Can you truly know your audience based on the content they read online? Imagine someone reads a football article. As a result, you could assume that this person has an interest in the sport. Following this logic, it would be understandable if you then assumed that this person might want to buy some football boots. But in fact, the person has never played a game of football in their life. This is the issue with online content data – it reveals a glimpse of information but doesn’t give you the full picture.
Location data maps the real lives of your audience
Real-world intelligence, derived from location data is providing much deeper insights into customer habits and interests than ever before. Of course, location data isn’t just about knowing the real-time whereabouts of your audience. It’s a data set that measures offline behaviour. So, the real value of location data is in understanding where, and therefore how consumers spend their time. It’s real-life mapped.
Equipped with this enriched knowledge of consumers’ lives, your brand can build a more accurate picture of who your audience is and what they do. This will enable you to target the right ads at the right time to people who can benefit from your products, increasing the effectiveness of targeted advertising.
What location data adds to the picture
Brands should look beyond basic audience profiles like “all men who read about fashion” and utilise the gold mine of information provided by location data platforms. These insights help paint a much more detailed picture of your audience.
Today, this information can even reveal how your audience might be feeling. Think about it – if you know whether your customers are on their way to a restaurant or commuting to work by train, this will give you a better indication as to what mood they are likely to be in. The depth of this insight is going to better inform what message you need to deliver to resonate at any specific moment.
Smart marketers need to think past the short-term because the value of location data stretches beyond the here and now. By following the breadcrumb trail of location data, you can understand the types of places your customers, and potential customers, have visited in the past.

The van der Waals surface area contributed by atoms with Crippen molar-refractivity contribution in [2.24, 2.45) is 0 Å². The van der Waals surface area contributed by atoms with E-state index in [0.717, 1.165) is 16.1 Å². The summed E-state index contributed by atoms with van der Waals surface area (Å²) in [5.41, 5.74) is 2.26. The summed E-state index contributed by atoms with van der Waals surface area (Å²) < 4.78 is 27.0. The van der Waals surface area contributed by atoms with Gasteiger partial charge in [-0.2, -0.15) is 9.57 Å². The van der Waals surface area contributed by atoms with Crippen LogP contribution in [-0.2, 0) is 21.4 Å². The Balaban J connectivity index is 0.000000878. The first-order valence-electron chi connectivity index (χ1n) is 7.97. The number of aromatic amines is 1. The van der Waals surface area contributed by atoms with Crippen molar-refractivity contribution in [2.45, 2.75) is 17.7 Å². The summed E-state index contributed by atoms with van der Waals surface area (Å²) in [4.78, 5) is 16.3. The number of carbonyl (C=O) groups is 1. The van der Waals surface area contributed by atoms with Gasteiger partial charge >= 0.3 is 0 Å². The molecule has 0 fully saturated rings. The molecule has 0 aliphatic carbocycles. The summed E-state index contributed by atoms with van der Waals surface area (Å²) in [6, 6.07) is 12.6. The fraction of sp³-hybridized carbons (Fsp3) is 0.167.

With this knowledge, you will be in a much stronger position to predict where people are likely to go tomorrow night, on a Saturday afternoon or during a lunch break, giving you valuable information to use when targeting ads. For example, the person who played five-a-side football on Wednesday is likely to play again next week, meaning they are far more likely to need some new football boots than the person who just watches football in their local bar or reads online articles about football.
How consumers can benefit from location-based marketing
What this shows is that location data helps brands as much as it helps consumers if brands start using or even layering on location data to improve targeted advertising. Used to being bombarded with annoying ads that advertise irrelevant products, consumers can instead look forward to a life full of useful and timely ads that enhance their lives.
Imagine you have just walked onto Kalverstraat, to do some window shopping. Suddenly, you receive ads from stores located on that street. As a window shopper, you haven’t anything specific in mind, so these ads are going to improve your shopping experience by showing you what’s on offer today. Or if you’ve just woken up on a Saturday morning and can’t think of what to do, brands can share deals about what is happening within 3 kilometers of where you live, whether it’s a brunch for €17 or a trip to Zandvoort aan Zee, to do some Kitesurfing.
This is the level of convenience that brands can offer to consumers building stronger relationships with their audience. But without location data, none of this is possible.